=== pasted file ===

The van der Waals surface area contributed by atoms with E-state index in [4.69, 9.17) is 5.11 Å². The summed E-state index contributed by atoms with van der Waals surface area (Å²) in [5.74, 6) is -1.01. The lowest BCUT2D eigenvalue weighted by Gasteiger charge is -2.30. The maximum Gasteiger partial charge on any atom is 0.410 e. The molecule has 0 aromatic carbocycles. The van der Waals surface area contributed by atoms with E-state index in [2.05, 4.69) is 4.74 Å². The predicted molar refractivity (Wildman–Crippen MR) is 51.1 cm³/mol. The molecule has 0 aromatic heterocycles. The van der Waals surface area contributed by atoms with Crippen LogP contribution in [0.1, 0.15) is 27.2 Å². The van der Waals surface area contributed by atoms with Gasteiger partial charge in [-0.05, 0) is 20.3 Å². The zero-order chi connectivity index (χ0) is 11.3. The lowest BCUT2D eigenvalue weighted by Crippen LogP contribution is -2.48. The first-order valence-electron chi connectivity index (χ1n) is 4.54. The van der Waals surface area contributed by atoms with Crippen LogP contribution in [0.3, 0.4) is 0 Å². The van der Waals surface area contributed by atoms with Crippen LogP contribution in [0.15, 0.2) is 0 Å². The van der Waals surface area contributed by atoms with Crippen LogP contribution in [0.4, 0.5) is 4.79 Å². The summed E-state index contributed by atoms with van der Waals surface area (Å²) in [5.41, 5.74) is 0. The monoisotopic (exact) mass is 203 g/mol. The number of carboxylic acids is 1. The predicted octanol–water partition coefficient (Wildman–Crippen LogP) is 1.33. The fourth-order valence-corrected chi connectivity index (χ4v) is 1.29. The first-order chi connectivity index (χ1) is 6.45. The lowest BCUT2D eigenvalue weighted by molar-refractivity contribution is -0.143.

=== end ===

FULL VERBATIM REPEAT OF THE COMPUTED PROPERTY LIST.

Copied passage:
The van der Waals surface area contributed by atoms with E-state index in [4.69, 9.17) is 5.11 Å². The summed E-state index contributed by atoms with van der Waals surface area (Å²) in [5.74, 6) is -1.01. The lowest BCUT2D eigenvalue weighted by Gasteiger charge is -2.30. The maximum Gasteiger partial charge on any atom is 0.410 e. The molecule has 0 aromatic carbocycles. The van der Waals surface area contributed by atoms with E-state index in [2.05, 4.69) is 4.74 Å². The predicted molar refractivity (Wildman–Crippen MR) is 51.1 cm³/mol. The molecule has 0 aromatic heterocycles. The van der Waals surface area contributed by atoms with Crippen LogP contribution in [0.1, 0.15) is 27.2 Å². The van der Waals surface area contributed by atoms with Gasteiger partial charge in [-0.05, 0) is 20.3 Å². The zero-order chi connectivity index (χ0) is 11.3. The lowest BCUT2D eigenvalue weighted by Crippen LogP contribution is -2.48. The first-order valence-electron chi connectivity index (χ1n) is 4.54. The van der Waals surface area contributed by atoms with Crippen LogP contribution in [0.3, 0.4) is 0 Å². The van der Waals surface area contributed by atoms with Crippen LogP contribution in [0.15, 0.2) is 0 Å². The van der Waals surface area contributed by atoms with Crippen LogP contribution in [0.4, 0.5) is 4.79 Å². The summed E-state index contributed by atoms with van der Waals surface area (Å²) in [5.41, 5.74) is 0. The monoisotopic (exact) mass is 203 g/mol. The number of carboxylic acids is 1. The predicted octanol–water partition coefficient (Wildman–Crippen LogP) is 1.33. The fourth-order valence-corrected chi connectivity index (χ4v) is 1.29. The first-order chi connectivity index (χ1) is 6.45. The lowest BCUT2D eigenvalue weighted by molar-refractivity contribution is -0.143.